Accountability starts with roles and responsibilities. Each person needs a piece of paper to tell them what their role is in the organization (how they contribute to the company’s goals) and what they are responsible for accomplishing. This can be listed as a series of tasks or outcomes, depending on the role. For example, an accounting clerk may have the responsibility of “all invoices are entered accurately and on-time.” A sales manager’s responsibility may be more focused on the outcome, “Ensuring sales team achieves sales goals.” Without clarity on what they are responsible for and what is expected of them, it can be a never ending game of trying to hold people accountable.

As obvious as it may seem that an accounting clerk is responsible and accountable for accurate entering of all invoicing, what happens when the employee is on vacation and someone else is entering it? Who is accountable for the invoicing that is being entered that week (i.e. training someone) and ensuring that person does it accurately (i.e. spot checking). Below is a good example of the difference between making someone responsible for entering the invoices versus accountable for all invoices being entered accurately.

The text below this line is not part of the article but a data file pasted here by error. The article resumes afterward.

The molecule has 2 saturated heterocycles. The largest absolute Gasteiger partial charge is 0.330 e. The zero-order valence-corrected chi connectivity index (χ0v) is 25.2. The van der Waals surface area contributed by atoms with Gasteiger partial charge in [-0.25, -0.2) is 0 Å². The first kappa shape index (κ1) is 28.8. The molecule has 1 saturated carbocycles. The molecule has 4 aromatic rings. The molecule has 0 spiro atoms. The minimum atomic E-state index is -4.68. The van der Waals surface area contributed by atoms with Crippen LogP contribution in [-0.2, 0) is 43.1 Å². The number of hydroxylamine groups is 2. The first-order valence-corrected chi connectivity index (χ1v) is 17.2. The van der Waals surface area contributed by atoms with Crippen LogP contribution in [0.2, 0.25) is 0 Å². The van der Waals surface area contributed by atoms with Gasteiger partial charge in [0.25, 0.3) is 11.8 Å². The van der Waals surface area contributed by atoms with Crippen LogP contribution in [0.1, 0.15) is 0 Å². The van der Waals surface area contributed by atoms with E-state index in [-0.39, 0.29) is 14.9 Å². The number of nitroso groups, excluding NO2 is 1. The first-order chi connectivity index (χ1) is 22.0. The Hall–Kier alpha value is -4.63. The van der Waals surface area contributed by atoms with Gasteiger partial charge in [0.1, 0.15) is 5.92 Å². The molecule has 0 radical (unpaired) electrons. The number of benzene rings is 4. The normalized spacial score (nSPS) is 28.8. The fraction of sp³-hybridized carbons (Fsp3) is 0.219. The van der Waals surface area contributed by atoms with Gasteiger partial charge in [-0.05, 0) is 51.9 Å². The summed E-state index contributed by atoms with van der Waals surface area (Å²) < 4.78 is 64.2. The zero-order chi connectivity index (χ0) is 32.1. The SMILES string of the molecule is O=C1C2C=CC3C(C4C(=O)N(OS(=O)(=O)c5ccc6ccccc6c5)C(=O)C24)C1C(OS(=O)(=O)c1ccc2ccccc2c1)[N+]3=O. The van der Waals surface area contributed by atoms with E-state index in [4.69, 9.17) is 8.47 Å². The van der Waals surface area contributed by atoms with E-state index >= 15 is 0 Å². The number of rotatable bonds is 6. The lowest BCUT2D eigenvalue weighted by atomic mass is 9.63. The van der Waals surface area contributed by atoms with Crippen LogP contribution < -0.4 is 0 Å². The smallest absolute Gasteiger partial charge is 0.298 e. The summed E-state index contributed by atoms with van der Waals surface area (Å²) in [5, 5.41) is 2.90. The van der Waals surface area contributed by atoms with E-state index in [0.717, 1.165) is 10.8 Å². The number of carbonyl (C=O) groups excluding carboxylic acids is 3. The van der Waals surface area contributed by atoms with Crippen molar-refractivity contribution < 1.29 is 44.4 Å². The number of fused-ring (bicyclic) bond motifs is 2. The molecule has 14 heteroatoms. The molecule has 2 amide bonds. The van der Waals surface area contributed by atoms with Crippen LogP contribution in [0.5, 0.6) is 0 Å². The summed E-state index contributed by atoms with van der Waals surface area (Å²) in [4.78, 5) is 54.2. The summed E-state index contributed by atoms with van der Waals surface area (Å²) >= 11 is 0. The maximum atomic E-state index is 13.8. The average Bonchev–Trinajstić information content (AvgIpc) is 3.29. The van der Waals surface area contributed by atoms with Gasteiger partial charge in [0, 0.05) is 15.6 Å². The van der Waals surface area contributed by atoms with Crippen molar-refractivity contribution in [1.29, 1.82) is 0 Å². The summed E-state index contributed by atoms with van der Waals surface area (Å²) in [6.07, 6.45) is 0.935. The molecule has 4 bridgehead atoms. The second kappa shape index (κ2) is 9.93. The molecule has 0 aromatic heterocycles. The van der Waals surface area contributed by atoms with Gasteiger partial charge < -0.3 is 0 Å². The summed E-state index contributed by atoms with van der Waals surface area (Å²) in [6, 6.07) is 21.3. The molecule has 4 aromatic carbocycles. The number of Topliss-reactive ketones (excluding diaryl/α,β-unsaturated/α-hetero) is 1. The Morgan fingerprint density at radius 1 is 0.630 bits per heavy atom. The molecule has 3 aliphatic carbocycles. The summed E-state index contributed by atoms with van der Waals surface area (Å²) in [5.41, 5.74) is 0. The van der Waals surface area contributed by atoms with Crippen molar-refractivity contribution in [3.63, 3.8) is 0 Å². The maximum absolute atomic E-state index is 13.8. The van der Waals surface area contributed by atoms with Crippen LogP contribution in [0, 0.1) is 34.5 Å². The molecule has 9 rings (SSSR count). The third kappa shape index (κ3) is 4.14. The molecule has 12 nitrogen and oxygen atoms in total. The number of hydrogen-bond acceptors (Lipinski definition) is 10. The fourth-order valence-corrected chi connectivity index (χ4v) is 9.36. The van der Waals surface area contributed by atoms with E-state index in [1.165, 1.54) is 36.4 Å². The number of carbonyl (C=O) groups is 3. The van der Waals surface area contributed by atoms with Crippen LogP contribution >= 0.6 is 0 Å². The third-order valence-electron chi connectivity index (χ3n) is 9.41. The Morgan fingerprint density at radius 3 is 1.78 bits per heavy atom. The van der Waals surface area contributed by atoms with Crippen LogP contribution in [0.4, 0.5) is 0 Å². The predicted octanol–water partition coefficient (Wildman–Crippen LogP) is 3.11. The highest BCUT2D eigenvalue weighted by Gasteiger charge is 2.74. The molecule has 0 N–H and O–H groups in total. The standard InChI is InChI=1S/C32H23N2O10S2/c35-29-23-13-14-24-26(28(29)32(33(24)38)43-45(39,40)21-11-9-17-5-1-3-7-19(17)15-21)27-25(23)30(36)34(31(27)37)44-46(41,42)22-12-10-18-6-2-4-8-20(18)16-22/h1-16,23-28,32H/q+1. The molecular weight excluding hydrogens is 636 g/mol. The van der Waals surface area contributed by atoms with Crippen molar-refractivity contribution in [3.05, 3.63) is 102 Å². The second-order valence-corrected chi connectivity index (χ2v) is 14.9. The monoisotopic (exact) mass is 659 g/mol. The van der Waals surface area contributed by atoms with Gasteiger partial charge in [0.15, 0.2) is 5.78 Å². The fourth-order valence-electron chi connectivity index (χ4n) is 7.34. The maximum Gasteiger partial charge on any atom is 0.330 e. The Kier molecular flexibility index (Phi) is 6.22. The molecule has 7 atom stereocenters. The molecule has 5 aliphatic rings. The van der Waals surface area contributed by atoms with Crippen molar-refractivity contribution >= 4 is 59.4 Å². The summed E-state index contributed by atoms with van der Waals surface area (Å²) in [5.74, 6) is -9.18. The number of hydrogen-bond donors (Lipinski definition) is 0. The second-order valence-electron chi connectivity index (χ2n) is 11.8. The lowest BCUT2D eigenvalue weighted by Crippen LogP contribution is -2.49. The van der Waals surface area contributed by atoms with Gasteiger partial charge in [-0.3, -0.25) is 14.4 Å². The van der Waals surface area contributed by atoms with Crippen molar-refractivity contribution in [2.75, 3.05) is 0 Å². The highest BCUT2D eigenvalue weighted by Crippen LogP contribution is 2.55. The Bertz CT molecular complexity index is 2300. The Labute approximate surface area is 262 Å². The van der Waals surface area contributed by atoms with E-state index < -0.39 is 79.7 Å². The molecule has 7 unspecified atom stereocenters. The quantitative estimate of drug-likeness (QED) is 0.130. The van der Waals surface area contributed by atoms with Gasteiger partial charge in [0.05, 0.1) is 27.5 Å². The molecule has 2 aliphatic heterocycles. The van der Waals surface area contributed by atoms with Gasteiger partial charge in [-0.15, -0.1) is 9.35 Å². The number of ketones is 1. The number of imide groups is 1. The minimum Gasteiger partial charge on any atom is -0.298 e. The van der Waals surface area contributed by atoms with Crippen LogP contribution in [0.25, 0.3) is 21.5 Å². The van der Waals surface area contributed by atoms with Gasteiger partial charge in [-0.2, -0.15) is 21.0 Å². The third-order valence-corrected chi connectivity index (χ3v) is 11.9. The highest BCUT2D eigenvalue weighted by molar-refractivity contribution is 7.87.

Responsibility: Accurately entering all invoices received.

Accountability: Ensuring all invoices are entered accurately and on-time.


If your team doesn’t know what they are responsible or accountable for, how can you hold them accountable for it? (Source)

Accountability by numbers

There’s a popular saying in operations. “What gets measured gets managed, what gets managed improves.” Measuring is one of the quickest paths to accountability.